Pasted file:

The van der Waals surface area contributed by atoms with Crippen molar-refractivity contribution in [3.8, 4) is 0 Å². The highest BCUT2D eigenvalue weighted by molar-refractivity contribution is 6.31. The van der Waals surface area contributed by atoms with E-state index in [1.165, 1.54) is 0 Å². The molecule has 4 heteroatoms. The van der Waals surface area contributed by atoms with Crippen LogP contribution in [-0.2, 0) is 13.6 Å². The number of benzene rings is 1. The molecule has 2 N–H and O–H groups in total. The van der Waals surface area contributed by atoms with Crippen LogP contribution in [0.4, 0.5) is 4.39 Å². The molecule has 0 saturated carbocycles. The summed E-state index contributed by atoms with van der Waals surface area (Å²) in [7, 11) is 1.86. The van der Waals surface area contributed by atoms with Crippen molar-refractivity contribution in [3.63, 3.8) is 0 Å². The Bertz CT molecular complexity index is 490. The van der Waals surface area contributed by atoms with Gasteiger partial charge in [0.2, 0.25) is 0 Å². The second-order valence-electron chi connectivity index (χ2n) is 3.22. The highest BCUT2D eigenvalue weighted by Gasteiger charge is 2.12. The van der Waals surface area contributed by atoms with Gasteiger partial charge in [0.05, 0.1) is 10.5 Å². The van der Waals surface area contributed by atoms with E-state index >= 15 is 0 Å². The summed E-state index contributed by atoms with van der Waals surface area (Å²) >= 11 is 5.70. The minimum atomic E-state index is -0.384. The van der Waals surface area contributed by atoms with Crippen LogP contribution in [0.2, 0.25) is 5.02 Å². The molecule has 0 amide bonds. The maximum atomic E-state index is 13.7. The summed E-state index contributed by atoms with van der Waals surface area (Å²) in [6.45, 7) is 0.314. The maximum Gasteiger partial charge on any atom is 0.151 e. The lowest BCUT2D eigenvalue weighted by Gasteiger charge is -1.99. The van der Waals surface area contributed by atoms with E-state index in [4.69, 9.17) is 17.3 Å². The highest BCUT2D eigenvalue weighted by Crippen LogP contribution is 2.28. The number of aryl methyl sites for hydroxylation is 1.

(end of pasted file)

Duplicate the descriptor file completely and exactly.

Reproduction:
The van der Waals surface area contributed by atoms with Crippen molar-refractivity contribution in [3.8, 4) is 0 Å². The highest BCUT2D eigenvalue weighted by molar-refractivity contribution is 6.31. The van der Waals surface area contributed by atoms with E-state index in [1.165, 1.54) is 0 Å². The molecule has 4 heteroatoms. The van der Waals surface area contributed by atoms with Crippen LogP contribution in [-0.2, 0) is 13.6 Å². The number of benzene rings is 1. The molecule has 2 N–H and O–H groups in total. The van der Waals surface area contributed by atoms with Crippen LogP contribution in [0.4, 0.5) is 4.39 Å². The molecule has 0 saturated carbocycles. The summed E-state index contributed by atoms with van der Waals surface area (Å²) in [7, 11) is 1.86. The van der Waals surface area contributed by atoms with Crippen molar-refractivity contribution in [3.63, 3.8) is 0 Å². The Bertz CT molecular complexity index is 490. The van der Waals surface area contributed by atoms with Gasteiger partial charge in [0.2, 0.25) is 0 Å². The second-order valence-electron chi connectivity index (χ2n) is 3.22. The highest BCUT2D eigenvalue weighted by Gasteiger charge is 2.12. The van der Waals surface area contributed by atoms with Gasteiger partial charge in [0.05, 0.1) is 10.5 Å². The van der Waals surface area contributed by atoms with E-state index >= 15 is 0 Å². The summed E-state index contributed by atoms with van der Waals surface area (Å²) >= 11 is 5.70. The minimum atomic E-state index is -0.384. The van der Waals surface area contributed by atoms with Crippen LogP contribution in [0.2, 0.25) is 5.02 Å². The molecule has 0 amide bonds. The maximum atomic E-state index is 13.7. The summed E-state index contributed by atoms with van der Waals surface area (Å²) in [6.45, 7) is 0.314. The maximum Gasteiger partial charge on any atom is 0.151 e. The lowest BCUT2D eigenvalue weighted by Gasteiger charge is -1.99. The van der Waals surface area contributed by atoms with E-state index in [4.69, 9.17) is 17.3 Å². The highest BCUT2D eigenvalue weighted by Crippen LogP contribution is 2.28. The number of aryl methyl sites for hydroxylation is 1.